A survey conducted every week by the Mortgage Bankers Association (MBA) shows just how swamped lenders really are. For the week that ended Jan. 9, 2009, the volume of loan applications nearly doubled compared with the previous week. Volume was up more than 50 percent compared with the same week a year earlier as well, according to the MBA's survey. (These figures are on a non-seasonally adjusted basis.) Applications to refinance hit their highest volume since June 2003, the last time there was a boom in refinancing.

Moreover, many lenders now employ fewer people, which means there are fewer hands and eyes on deck to process all of the loan applications lenders have received. And since lenders have tightened their standards and reinstated documentation requirements, each application now takes longer to process. This combination of fewer people and a heightened level of scrutiny has added to the delays.

The flood of loan applications was set in motion Dec. 16, 2008, when the Federal Reserve cut a key bank interest rate to near zero. While the Fed doesn't set rates that homeowners pay on their mortgages, the government agency's decisions do impact the general level and direction of consumer interest rates. After the Fed's action, interest rates on 30-year fixed-rate mortgages dropped below 5 percent, a remarkably low level. Given rates this low, the flood of loan applications isn't expected to ease up any time soon.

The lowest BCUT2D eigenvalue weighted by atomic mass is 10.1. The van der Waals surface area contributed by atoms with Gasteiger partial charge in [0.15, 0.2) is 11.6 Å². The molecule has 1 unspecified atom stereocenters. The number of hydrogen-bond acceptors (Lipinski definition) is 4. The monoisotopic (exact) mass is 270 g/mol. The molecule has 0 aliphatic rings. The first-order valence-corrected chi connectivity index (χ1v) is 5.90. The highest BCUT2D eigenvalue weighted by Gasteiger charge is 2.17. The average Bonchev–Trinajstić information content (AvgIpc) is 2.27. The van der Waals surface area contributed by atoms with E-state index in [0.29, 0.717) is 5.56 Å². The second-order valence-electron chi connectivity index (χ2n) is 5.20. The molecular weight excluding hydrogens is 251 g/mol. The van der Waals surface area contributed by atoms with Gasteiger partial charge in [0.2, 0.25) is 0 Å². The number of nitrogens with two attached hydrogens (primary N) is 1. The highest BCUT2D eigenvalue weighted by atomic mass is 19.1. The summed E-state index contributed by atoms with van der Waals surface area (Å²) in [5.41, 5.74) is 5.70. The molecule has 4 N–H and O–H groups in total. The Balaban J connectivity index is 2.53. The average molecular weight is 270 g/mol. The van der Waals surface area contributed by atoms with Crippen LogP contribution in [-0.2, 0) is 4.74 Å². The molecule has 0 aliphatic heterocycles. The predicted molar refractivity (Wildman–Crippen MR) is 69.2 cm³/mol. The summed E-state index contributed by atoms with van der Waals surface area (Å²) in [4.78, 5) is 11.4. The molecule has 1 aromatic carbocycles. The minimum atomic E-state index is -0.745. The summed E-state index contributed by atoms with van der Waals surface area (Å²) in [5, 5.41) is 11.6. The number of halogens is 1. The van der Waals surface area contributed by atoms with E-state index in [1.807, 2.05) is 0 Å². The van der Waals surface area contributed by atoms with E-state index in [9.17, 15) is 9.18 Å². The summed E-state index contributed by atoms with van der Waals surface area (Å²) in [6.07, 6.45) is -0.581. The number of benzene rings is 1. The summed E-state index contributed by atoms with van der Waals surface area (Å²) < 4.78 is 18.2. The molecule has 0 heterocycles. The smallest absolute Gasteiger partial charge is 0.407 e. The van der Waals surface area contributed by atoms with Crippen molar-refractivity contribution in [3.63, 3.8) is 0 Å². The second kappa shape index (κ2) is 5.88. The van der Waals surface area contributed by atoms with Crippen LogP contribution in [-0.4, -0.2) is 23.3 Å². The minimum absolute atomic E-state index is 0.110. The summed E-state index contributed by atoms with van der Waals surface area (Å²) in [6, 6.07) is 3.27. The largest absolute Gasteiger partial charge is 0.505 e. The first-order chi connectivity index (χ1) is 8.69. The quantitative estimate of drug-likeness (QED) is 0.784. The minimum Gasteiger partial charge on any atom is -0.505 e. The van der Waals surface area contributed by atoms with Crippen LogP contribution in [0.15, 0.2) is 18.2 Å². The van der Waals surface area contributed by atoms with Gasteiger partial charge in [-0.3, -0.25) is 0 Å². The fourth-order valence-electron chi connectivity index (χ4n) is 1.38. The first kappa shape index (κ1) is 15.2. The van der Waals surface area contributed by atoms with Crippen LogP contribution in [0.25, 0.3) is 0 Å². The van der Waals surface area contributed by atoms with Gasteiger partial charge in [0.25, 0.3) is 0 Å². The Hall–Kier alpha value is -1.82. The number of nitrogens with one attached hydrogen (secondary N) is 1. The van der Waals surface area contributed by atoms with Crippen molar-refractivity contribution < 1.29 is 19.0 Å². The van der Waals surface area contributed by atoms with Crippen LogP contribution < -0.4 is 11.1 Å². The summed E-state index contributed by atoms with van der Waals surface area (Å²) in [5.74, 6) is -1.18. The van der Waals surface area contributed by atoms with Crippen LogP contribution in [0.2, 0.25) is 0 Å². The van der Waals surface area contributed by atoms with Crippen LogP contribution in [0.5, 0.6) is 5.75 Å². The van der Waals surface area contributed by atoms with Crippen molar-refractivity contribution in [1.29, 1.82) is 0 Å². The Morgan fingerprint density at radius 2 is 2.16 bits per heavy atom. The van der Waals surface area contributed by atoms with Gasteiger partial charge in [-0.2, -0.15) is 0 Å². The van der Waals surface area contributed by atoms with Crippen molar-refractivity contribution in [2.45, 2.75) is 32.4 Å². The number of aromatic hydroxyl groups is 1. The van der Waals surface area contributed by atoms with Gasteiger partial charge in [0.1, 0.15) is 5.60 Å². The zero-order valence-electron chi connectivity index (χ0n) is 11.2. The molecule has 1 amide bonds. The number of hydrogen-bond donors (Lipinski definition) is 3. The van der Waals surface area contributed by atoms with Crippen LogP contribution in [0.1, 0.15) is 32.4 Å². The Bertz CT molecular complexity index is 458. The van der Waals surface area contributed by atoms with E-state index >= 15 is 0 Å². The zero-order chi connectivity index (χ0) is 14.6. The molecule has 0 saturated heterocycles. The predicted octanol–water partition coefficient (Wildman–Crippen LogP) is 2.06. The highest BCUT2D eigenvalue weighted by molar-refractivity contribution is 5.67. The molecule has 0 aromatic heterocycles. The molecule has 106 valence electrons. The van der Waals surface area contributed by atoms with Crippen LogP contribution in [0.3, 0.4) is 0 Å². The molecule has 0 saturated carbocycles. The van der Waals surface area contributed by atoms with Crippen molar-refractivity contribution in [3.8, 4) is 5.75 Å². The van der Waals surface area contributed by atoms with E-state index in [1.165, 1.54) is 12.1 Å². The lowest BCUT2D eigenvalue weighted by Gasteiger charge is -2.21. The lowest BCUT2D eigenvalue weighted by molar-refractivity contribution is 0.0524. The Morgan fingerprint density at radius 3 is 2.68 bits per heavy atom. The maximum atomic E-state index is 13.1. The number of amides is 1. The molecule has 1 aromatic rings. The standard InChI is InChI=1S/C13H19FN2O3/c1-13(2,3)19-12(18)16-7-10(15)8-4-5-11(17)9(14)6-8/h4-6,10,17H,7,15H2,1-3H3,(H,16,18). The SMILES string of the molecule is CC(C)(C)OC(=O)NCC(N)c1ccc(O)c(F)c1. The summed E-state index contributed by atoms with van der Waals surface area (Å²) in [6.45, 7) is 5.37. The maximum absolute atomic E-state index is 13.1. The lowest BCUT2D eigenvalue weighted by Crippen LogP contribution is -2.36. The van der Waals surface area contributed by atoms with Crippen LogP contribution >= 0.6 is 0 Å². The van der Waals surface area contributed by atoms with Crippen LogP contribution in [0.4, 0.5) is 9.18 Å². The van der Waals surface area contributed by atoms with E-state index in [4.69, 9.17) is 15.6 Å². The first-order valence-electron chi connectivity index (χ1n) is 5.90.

Homeowners who want to refinance are well-advised to be patient and persistent. Shop around for a lender who can meet your needs. Ask questions about the lender's ability to close your new loan in a timely fashion. Stay in touch with your loan officer and be prepared to pick up the telephone periodically if you haven't received an update on the progress of your loan application.

© 2009 LendingTree, LLC. This story, "Lenders face flood of loan applications," is reprinted by the author with written permission of LendingTree, LLC.

Feds to retry former Homestore CEO

Feb. 12 hearing scheduled to set new trial date


Inman News

LOS ANGELES -- Stuart Wolff isn't yet out of the woods. U.S. prosecutors intend to retry Wolff, the former Homestore CEO whose conviction and 15-year prison sentence related to an accounting scandal was tossed out last year by a three-judge panel.

"There will be a new trial. Where we are is essentially as if the original trial had never happened," Assistant U.S. Attorney Michael R. Wilner told Inman News.

Wolff has been newly accused of conspiracy, filing false statements with the Securities and Exchange Commission, lying to accountants, fraudulent insider trading, and falsification of corporate books and records in connection with an alleged accounting scandal nine years ago at the online property listings company now known as Move Inc.

Read on: http://www.inman.com/buyers-sellers/columnists/marciegeffner/feds-retry-former-homestore-ceo.

Return on Investors

Who’s buying foreclosures and how to attract their business

By Marcie Geffner - California Real Estate

Real estate investment is back in style. And that means REALTORS® need look no further for new business than these profit-minded buyers, who’ve returned in droves to some of California’s weakest housing markets.